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Jun. 20, 2010
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(CNSNews.com) - In his speech to the nation from the Oval Office on Tuesday, President Barack Obama cited one foreign nation—the People’s Republic of China—as a model for creating what he called “green energy jobs.” But the environmentalist group Greenpeace released a report in October 2008 that said China was the world’s “largest producer and consumer of coal,” making coal that nation's largest source of air pollution, and that--in 2005 alone--5,938 people died in China as a result of coal-mining accidents.
“For decades, we’ve talked and talked about the need to end America’s century-long addiction to fossil fuels. And for decades, we have failed to act with the sense of urgency that this challenge requires,” said Obama in his speech. “Time and again, the path forward has been blocked--not only by oil industry lobbyists, but also by a lack of political courage and candor. The consequences of our inaction are now in plain sight. Countries like China are investing in clean energy jobs and industries that should be right here in America.”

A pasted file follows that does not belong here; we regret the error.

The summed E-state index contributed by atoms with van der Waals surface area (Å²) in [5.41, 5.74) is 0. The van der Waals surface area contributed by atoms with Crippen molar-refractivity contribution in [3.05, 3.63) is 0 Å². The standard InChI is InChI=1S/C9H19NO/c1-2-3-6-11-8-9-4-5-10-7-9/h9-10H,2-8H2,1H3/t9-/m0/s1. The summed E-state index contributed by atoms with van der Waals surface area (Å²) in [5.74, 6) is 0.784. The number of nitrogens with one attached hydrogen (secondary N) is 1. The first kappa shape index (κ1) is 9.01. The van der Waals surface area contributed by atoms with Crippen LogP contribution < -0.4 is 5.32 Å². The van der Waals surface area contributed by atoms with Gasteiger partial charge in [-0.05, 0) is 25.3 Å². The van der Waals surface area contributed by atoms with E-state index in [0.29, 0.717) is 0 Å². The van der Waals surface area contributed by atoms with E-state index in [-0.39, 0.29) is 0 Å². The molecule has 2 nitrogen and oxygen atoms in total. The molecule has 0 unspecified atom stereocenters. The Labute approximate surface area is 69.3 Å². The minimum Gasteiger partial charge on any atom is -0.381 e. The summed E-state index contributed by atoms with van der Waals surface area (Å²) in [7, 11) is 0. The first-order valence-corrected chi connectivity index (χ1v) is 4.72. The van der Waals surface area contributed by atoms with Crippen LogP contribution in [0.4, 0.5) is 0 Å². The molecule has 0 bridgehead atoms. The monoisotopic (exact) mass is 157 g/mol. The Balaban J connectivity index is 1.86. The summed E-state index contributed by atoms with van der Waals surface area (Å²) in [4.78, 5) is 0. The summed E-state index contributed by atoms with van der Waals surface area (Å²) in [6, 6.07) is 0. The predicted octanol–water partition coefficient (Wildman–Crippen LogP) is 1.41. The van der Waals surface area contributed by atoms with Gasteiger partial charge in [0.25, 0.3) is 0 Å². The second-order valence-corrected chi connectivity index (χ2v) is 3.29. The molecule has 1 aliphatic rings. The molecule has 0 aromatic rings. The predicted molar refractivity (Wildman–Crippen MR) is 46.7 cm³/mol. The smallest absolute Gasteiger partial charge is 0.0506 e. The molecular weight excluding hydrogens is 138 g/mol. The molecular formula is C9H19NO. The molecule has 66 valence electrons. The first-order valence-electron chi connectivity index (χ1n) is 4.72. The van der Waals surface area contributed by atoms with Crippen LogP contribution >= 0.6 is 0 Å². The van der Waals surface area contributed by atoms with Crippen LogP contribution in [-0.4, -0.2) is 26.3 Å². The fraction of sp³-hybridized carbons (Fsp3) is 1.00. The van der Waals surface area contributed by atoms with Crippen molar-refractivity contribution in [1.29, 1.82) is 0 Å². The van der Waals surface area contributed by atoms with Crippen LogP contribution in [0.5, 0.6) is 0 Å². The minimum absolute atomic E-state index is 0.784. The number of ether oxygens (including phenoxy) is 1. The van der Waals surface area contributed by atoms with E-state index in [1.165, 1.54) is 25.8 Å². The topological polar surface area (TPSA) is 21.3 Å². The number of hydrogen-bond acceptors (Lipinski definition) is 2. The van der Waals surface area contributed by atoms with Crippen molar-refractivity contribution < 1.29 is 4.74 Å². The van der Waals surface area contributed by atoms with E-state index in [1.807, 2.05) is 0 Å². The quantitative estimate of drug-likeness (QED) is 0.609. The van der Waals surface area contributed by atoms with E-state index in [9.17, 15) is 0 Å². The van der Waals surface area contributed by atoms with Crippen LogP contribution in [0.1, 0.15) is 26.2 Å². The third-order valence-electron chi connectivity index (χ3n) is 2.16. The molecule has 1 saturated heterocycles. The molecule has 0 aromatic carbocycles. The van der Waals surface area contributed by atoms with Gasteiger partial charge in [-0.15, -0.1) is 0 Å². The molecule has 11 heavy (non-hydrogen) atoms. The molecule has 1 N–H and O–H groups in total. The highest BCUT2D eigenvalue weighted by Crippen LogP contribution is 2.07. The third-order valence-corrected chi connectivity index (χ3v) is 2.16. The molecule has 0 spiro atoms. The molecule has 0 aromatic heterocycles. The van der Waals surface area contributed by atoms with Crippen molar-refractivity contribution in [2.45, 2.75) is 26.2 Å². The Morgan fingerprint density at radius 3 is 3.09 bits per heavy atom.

In its October 2008 report, “The True Cost of Coal,” Greenpeace said: “China is the largest producer and consumer of coal. Production last year grew by 8.2 per cent to 2,520 megatons and coal sales grew 7.9 per cent to 2,580 megatons. Coal accounts for 70 per cent of primary energy consumption in China, a proportion 42 per cent higher than the world average.”
According to Greenpeace, the People's Republic's suffers serious air pollution from coal-burning: “Burning coal is the biggest source of air pollution in China,” said the summary of the Greenepeace report. “Coal contributes to 85 per cent of China’s sulfur dioxide (SO2) emissions, 67 per cent of its nitrogen oxides (NOx) emissions and 70 per cent of particulate matter (PM). Chronic respiratory diseases, linked to air pollution, have become one of the leading causes of death in China. Without significant action, by 2020, air pollution could cost China US$390 billion per year as a result of disease, illness and premature death.”
Coal mining results in many casualties in China. Reports Greenpeace: “In 2005, there were 3,306 coal mine accidents in China resulting in 5,938 deaths."